Description and General Notes

Lyra is one of three great northern summer constellations, the others being Cygnus and Aquila. The brightest stars from each constellation form a very obvious asterism, the "Summer Triangle," which dominates the sky during the summer months in the Northern Hemisphere.

As Lyra is one of the older constellations it has an associated story from Greek mythology: it is supposed to be the Lyre which Orpheus played as he tried to rescue his wife Eurydice from Hades. Orpheus was a great musician whose wife Eurydice was bitten by snakes and died. Unable to bear her death, he entered Hades and petitioned Pluto, the God of the Underworld, to release her. Pluto agreed, but told Orpheus he must lead his wife back to the living world by playing continuously as he walked out of Hades, luring her spirit to follow through the beauty of his playing. But this was a boon which appears to have been based on both the beauty of his music and in the confidence of his playing, and he was told he must always look forward to the way out of Hades. Alas for Orpheus -- he looked back to see if Eurydice was following, and in looking back doomed Eurydice and she returned to Hades, to be lost to Orpheus for as long as he lived. Orpheus supposedly abandoned the love of women and the worship of the god Dionysius as a result of this redoubled loss, and devoted himself thereafter to the worship of Apollo and either lived a celibate life or took up a homosexual lifestyle. There are various conflicting stories about Orpheus' adventures thereafter, but most of them end with Orpheus being torn apart by the Maenads, followers of Dionysius, who were either angered by his rejection of Dionysius or by his rejection of the Maenads themselves as sexual partners. In death Orpheus would have been reunited with Eurydice, but his harp was taken up by the Muses and placed among the stars.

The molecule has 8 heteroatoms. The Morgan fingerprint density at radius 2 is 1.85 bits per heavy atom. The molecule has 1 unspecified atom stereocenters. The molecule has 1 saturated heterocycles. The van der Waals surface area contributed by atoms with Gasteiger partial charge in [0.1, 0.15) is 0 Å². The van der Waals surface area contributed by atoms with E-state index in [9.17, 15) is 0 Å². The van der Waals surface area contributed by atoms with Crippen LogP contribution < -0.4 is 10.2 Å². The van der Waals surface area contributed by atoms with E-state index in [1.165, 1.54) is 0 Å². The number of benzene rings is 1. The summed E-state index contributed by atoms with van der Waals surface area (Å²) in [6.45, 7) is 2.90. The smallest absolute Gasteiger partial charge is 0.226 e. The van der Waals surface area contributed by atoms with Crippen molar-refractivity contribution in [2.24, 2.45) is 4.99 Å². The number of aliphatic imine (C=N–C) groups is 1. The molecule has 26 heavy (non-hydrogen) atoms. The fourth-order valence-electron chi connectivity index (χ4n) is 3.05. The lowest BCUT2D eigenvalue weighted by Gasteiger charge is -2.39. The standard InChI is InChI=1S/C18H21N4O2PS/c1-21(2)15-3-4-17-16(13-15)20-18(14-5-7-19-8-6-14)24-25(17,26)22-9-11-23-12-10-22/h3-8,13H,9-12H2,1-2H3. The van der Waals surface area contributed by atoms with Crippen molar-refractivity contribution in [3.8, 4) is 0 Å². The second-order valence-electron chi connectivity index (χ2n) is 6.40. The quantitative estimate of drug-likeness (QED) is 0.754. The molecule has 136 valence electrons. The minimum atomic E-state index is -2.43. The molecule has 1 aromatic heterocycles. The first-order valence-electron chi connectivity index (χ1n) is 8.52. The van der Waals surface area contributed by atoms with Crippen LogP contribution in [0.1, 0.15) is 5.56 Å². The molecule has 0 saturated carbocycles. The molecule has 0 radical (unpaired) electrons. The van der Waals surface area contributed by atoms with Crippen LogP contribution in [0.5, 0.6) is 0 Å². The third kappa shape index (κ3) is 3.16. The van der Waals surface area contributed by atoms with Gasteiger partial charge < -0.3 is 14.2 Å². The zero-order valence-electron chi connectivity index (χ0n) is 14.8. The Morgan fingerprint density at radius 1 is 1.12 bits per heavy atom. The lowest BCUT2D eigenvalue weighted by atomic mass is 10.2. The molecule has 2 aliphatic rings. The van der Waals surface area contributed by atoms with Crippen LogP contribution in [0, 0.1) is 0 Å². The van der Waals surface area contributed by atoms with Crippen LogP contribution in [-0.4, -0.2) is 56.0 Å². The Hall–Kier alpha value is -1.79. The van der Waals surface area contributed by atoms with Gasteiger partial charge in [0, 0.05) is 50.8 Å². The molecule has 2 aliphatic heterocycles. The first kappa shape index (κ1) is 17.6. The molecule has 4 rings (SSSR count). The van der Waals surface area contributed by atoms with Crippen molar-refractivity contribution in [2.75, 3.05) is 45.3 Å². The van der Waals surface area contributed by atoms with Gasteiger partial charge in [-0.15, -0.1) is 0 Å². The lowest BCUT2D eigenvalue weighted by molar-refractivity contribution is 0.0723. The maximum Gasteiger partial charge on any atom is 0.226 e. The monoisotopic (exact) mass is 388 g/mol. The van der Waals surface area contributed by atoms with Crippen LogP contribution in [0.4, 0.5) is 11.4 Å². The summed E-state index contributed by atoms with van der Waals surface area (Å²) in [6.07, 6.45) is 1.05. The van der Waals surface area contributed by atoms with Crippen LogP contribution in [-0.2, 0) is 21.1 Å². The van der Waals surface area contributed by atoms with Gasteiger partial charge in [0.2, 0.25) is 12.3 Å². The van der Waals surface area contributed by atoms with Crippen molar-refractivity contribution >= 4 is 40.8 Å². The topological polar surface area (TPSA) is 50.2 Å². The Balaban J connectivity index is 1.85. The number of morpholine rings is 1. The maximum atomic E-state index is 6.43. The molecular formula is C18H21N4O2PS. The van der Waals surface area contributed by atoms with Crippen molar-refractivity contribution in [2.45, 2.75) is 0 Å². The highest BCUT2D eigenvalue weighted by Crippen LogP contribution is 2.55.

In Burnham's Celestial Handbook (you do own a copy, don't you?) mention is made of a Chinese legend linking Lyra and Aquila. In one version of this legend, the stars Vega and Altair are, respectively, the Weaving Girl and the Herd Boy, two young lovers who neglect their duties and are punished by being placed on different sides of the River of Stars (the western "Milky Way"). The other stars of Lyra form the Weaving Girl's loom, while two bright stars of Aquila are the children of the Girl and the Herd Boy. Once a year the Girl may meet her Herd Boy: on the seventh day of the seventh moon of each year, providing the weather is fine, the two banks of the River are connected by a Bridge of Birds. If the weather fails to cooperate, the Girl weeps, and her tears fall to the earth as rain.

The brightest star of the constellation is Vega (or sometimes "Wega"), and is the fifth brightest star in the sky.

Globular clusters


Planetary nebulae

M57 is a small but beautiful nebula which in visual light appears as a small blue ring.


Double Stars

Variable Stars

RR Lyra is the prototype of a class of variable stars.

More to come...